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Is Alcoholism Caused by Genetics or by the Environment?

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According to the National Institute on Alcohol Abuse and Alcoholism (NIAAA), a person's risk of developing alcoholism is 60% determined by his or her genetics and 40% caused by his or her environment. Assuming that these statistics are accurate, what can be done to reduce the chances of becoming addicted to alcohol?

Genetic Causes of Alcoholism

Regarding the genetic determinants of alcoholism, those who say, "nothing can be done" are not totally correct. True, a person cannot change his genetics. Knowing, however, that there is a history of alcoholism in a person's family, for example, can help a person "prevent" this potential problem from ever starting if he practices total abstinence. This kind of preventative thinking is an example of a "proactive" approach to problem solving.

More Proactive Problem Solving

The following illustration, however, is an even more extreme example of "proactive" problem solving that can affect the genetic basis of alcoholism. Maria, a young lady who drinks very infrequently, starts to date a young man named Kirk. As their relationship develops, Maria starts to notice that Kirk gets drunk on a regular basis. In fact, Kirk gets intoxicated at least two or three nights every week. What is especially problematic about Kirk's drinking is that he gets angry and combative when he drinks excessively. On numerous occasions, Maria has tried to encourage Kirk to seek professional help, but each time she starts to discuss his drinking, Kirk gets extremely defensive, starts yelling at her, and then goes to a bar to drink with his buddies. After a year of riding an emotional roller coaster, experiencing numerous hurtful arguments, and going through many difficult alcohol-related situations, Maria finally decides to break up with Kirk. What were the major factors for the breakup? Maria wants to have children and can't see having them with a violent and angry man who is so dependent on drinking alcohol. Moreover, Maria figured that since Kirk is exhibiting such irresponsible behavior in a dating relationship, he could possibly get even worse if they were to get married.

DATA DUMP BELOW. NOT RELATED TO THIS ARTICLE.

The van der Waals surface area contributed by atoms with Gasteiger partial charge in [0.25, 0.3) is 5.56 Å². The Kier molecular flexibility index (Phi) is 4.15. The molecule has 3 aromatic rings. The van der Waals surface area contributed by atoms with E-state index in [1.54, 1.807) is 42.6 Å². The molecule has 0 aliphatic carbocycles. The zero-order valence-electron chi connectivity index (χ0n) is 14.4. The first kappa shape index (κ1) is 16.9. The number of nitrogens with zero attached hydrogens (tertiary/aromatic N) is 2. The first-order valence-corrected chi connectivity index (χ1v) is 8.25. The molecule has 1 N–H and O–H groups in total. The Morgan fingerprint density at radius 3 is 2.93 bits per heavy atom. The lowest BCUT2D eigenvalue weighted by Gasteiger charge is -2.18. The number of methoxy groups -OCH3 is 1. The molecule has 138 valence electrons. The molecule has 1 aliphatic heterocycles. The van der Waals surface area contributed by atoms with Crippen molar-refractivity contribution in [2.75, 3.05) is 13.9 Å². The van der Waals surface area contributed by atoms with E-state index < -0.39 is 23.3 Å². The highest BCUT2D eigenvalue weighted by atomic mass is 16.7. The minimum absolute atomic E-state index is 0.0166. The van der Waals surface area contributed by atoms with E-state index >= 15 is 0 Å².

In this illustration, by breaking up with Kirk, Maria has stopped a negative cycle from going any further. Stated differently, by deciding to end her relationship with Kirk, Maria "prevented" the genetics part of the equation from ever becoming an issue.

Concerning Alcoholism, Age Matters

Another important alcohol-related statistic articulated by the NIAAA is that the earlier a person starts drinking alcohol, the more likely she will continue to drink her entire life. This being the case, it therefore makes sense to look for ways that will significantly reduce alcohol abuse by teens, preteens, and by young adults.

An Environmental Framework

Employing an "environmental" approach (as opposed to a genetics-based methodology), higher education seems to be a logical starting point for ways to reduce alcohol problems manifested by our youth. Indeed, since many teenagers go to college and because teen alcohol abuse IS a serious health risk, it is relevant to ask what college administrators can do to significantly reduce student alcohol abuse, especially when teenagers are some of the main "offenders." It is suggested that the following reactive and proactive measures help address this issue.

Reactive and Proactive Measures to Help Reduce Student Alcohol Abuse

·Establish immediate consequences for excessive drinking.
·Discipline repeat alcohol abuse offenders.
·Monitor the drinking activities in the sororities and fraternities.
·Notify parents about their children's drinking activities.
·Talk to the owners of local drinking establishments so that minors and/or intoxicated students are not served alcohol.
·Eliminate mixed messages about alcohol (for instance, removing alcohol advertisements from stadiums and from sports brochures).
·Inform and educate students about the long-term negative consequences of alcohol abuse.
·Increase the number of alcohol-free social and recreational activities that are attractive to students.

Generalizing the Results

With additional effort and some more thought, it seems reasonable to think that alcoholism experts and college administrators will be able to generate even more ways to effectively reduce alcohol abuse at institutions of higher education. Once this is accomplished, moreover, perhaps their findings can be adapted so that they will "work" in other institutions such as junior and senior high schools, boy scouts, girl scouts, churches, camps, and so on.

Conclusion

If a person's risk of developing alcoholism is 60% determined by his or her genetics and 40% caused by his or her environment, it is asserted that the problem of alcohol addiction can be addressed from both genetic and environmental frameworks. Indeed, by using a "proactive" problem solving approach, the genetics part of the problem frequently can be eliminated. Furthermore, by focusing on various situational and behavioral factors, the environmental dynamics that help establish and reinforce alcohol abuse and alcoholism can be significantly reduced.

Copyright 2007 - Denny Soinski. All Rights Reserved Worldwide. Reprint Rights: You may reprint this article as long as you leave all of the links active, do not edit the article in any way, and give the author credit.

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About The Author,

Denny Soinski, Ph.D, writes about alcohol abuse, alcohol addiction, alcohol and alcohol detoxification. For more information, please visit alcoholism, withdrawal symptoms, and tolerance right away!

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